Student Highlights: Emily Davis
— MEET EMILY —
Major: Zoology & Physiology
My name is Emily Davis. As a child growing up in North Carolina, I was very interested in wildlife species and the landscapes they lived in. In middle school my interests were solidified by taking a career quiz that informed me I should be a zoologist. Jumping ahead, my interests and love for wildlife, specifically large carnivores, never ceased and I attended the University of Wyoming for my bachelor’s degree in Zoology.
During my time as an undergraduate at UW, I was a research technician for the UWYO Raccoon Project where I completed undergraduate research on raccoon space use in Laramie, WY. This led me to work for a variety of other projects across Wyoming, including a spotted skunk project and another focusing on chronic wasting disease (CWD). I was then fortunate enough to meet my current advisor Joe Holbrook, as well as collaborators Dan Bjornlie and Ryan Kindermann, to begin research on black bear behavior in Wyoming. My research on black bears has made my childhood dreams come true and has even increased my interest in learning more about large carnivores and the landscapes they inhabit.
— EMILY’S RESEARCH —
My research aims to understand black bear behavior, specifically by assessing their space use and habitat selection. We collared bears across four different study areas in Wyoming, which will help us evaluate how black bears select resources across the state. Black bears exhibit individual variation in behavior due to age, sex, and body condition which in turn impacts their habitat decisions. Understanding how black bears individually and as a population select for different habitat types can help us better manage and conserve landscapes important to specific populations of bears.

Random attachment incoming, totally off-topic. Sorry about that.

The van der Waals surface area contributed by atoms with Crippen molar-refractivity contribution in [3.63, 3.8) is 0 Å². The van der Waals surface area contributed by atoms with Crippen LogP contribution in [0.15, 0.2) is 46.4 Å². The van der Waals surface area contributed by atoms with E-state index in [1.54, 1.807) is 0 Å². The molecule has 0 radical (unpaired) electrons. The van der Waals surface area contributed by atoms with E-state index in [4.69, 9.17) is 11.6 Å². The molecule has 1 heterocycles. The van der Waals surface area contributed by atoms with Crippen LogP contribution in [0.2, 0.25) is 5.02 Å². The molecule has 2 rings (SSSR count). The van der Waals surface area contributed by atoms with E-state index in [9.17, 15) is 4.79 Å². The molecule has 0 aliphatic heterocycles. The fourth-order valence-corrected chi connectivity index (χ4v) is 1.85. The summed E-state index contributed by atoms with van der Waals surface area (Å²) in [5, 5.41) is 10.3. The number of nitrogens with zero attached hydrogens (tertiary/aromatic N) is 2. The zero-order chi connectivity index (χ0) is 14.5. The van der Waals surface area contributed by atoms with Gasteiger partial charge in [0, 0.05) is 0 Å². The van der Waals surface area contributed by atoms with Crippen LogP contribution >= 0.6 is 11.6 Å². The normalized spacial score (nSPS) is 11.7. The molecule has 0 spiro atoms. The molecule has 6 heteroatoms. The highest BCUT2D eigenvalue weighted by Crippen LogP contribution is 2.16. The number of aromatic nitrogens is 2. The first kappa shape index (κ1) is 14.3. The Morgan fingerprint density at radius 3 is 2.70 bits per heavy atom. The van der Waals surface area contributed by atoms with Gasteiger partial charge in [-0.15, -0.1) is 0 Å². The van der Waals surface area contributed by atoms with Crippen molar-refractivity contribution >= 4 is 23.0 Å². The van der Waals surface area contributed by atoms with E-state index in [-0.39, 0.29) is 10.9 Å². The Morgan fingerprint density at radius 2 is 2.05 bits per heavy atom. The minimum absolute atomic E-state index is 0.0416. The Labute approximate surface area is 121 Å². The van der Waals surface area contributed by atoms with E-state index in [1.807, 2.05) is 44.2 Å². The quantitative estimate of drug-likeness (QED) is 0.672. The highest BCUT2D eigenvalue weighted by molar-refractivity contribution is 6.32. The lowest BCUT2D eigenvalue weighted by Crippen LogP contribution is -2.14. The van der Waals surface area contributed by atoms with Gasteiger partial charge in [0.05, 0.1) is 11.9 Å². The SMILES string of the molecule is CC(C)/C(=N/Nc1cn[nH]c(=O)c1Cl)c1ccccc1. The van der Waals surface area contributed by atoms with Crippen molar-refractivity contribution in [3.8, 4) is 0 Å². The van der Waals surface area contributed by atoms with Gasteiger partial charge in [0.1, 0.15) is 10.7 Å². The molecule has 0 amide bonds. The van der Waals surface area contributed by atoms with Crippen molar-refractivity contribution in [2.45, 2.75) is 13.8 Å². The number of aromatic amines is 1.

Emily holding one of the three bear cubs pulled from the den while the mother’s VHF collar is replaced with a GPS collar
Black bears are a cherished North American hunting species. Thus, an additional goal of our work is to assess how black bears balance risk and reward around hunter-placed bait sites. Bait sites are allowed in Wyoming during hunting season to attract bears to a specific location to ease hunter selection and harvest. Anecdotal evidence suggests large males may be learning to avoid baits during hunting hours, thereby avoiding the risk of mortality while exploiting the reward of food from baits. Linking our findings from black bear habitat selection analyses and bait site use will help us understand how exactly black bears navigate the landscape and make context-dependent decisions.
Our work is also exceptional at collaborating with stakeholders and wildlife managers. Ultimately, collaborations dedicated to black bear research and management improve our knowledge of black bear behavior in Wyoming. Historically, grizzly bears have been (and still are) the dominate focus of bear research in Wyoming and the inter-mountain west. Lastly, combining our knowledge of black bear ecology from GPS collar-recorded movements with new technologies like landscape imagery derived from Landsat and MODIS, we will help inform black bear management and conservation policies across the west which is a less traditional area of black bear research.
ABOUT STUDENT HIGHLIGHTS
Every year, we award fellowships to graduate and undergraduate students attending the University of Wyoming or one of Wyoming’s community colleges in order to provide them with the opportunity to do “real” research. Occasionally, we feature one of these students and their research on this blog. For more information about our student fellowships, visit our College Programs page.